PORT ST. LUCIE | Living the virtues won’t necessarily make you more intelligent, wealthy or irresistible than anyone else, but it certainly could make you happier.
That is part of the message presented at a retreat Aug. 2 for teachers and staff from John Carroll High School and St. Anastasia Parish and School.
The three entities in Fort Pierce have adopted Virtue=Strength, a virtue-based formation program for Catholic schools that impacted more than 20,000 families last year. Lou Judd, executive director of the program from northern Kentucky, spoke at the faculty/staff retreat at St. Bernadette Parish in Port St. Lucie.
Virtue=Strength was founded in 2004 as Sports Leader, a program geared toward helping Catholic athletes and coaches make a positive impact, he said. But a few years ago, the organization realized that much of its curriculum wasn’t specific to sports but to teaching virtue. The company decided to change its focus to Catholic schools in general.
“We shifted the name from Sports Leader to Virtue=Strength, which was our motto, and now it’s our name,” Judd said.
In two talks to more than 100 educators and staff members, he merged stories about life-changing mentors and coaches with advice on how to share the Gospel of Jesus Christ with students and their families.
Judd described five concepts – all words beginning with “C”– that he guarantees will change their life and the lives of their students. The words are:
• Connect: Find a way to connect with students.
• Communicate: Talk and spend time together.
• Care: Supporting someone enough that you care about them.
• Collaborate: Work together and get through the difficulties of life.
• Commitment: If you don’t do the first three steps, you won’t get to collaboration and commitment, he said.
Judd encouraged the instructors to talk with their students about God. With a little creativity, even math and science can be an avenue to discuss faith.
“You have a tremendous platform to share the faith with them, and the kids who love that, who enjoy your class, or they want to study it, bingo,” he said. The thing that hinders Catholic schools from sharing the faith and raising graduates who love Jesus and the Virgin Mary, Judd said, is reticence to talk about any of it.
“Not being willing to think outside the box and to try something new,” he said, keeps educators, mentors and coaches from talking about spiritual topics.
“Change requires humility, which is the foundational virtue, and without humility we don’t grow in virtue because you have to recognize that you need to improve in this area,” Judd said. “If you think you do everything well and perfectly, well, then you can’t improve because you don’t think you need to.
“That becomes a hindrance to transforming the lives of others because your team or your class every year is going to be different,” he added. “One particular year you have a great class, they’re easy to deal with, and next year maybe not so much. What worked last year, and you’re communicating and connecting with that class, may not work this year.”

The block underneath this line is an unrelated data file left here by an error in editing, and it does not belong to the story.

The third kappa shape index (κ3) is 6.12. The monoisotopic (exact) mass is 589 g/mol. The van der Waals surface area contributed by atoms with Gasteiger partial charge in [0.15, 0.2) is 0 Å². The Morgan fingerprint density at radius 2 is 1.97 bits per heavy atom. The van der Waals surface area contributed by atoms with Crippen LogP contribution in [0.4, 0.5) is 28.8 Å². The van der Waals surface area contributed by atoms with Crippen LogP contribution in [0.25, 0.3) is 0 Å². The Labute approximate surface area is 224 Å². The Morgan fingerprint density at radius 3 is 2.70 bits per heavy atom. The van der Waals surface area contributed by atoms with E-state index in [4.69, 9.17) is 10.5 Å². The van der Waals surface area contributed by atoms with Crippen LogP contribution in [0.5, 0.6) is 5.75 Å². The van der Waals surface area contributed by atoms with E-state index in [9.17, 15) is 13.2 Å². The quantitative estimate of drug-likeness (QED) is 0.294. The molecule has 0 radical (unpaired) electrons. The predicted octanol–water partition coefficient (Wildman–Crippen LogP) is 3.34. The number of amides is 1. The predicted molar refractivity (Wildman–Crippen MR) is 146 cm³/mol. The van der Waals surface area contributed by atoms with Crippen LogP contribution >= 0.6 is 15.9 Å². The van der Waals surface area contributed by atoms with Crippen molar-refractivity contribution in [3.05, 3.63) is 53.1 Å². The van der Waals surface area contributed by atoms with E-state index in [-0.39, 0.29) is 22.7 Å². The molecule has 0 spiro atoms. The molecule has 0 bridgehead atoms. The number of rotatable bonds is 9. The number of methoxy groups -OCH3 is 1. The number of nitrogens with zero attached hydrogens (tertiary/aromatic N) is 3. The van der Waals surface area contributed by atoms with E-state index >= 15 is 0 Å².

The core of Virtue=Strength includes videos, graphics, coloring pages, certificates/awards and ceremonies to recognize students who demonstrate virtues in a special way, Judd said. The online resources, which are made available to teachers, focus on virtues, such as faith, humility, honesty, perseverance, determination, selflessness, love, kindness and respect. The curriculum is designed to teach and be a catalyst for classroom discussion.
The principals from John Carroll and St. Anastasia enthusiastically support the Virtue=Strength program for their schools.
Kevin Hoeffner, administrator of St. Anastasia since 2006-07, said his school is focusing on strengthening core values and virtues this year, and just completed $600,000 in capital improvements over the summer.
“We have been understandably flexible and adaptable for the past couple of years as we kept our students and community healthy and always progressing in their development,” he said. “This year, we are all working to strengthen our resilience and support the values of our families as they grow closer to Christ.”
Corey Heroux, who is starting her fifth year as John Carroll’s principal and 13th year at the school, said she was pleased with the retreat.
“What a joyful testament to the commitment to Catholic education in our community,” she said. “To see so many faculty and staff members gathered together to learn more about developing virtuous men and women of character truly filled me with hope for the future. I am so grateful to have been able to partner with St. Anastasia Church and School in this meaningful day of reflection and learning.”
Jennie Capezza, campus minister at John Carroll, thanked Judd for his talks and making the optional resources available to help students understand and adopt virtue in their lives. A group effort by educators, she said, will help ensure that students hear the message of virtue from many sources, much like how Jesus employed different disciples to spread his message.
“He taught them in order to teach others, and that’s how the kingdom continued to grow,” Capezza said.
To contact Lou Judd and learn about Virtue=Strength, call 859-512-2572 or email email@example.com. For more on John Carroll High School, St. Anastasia Parish or School, visit https://www.johncarrollhigh.com/, https://stanastasiachurch.org/ or https://www.saintanastasiaschool.org/.
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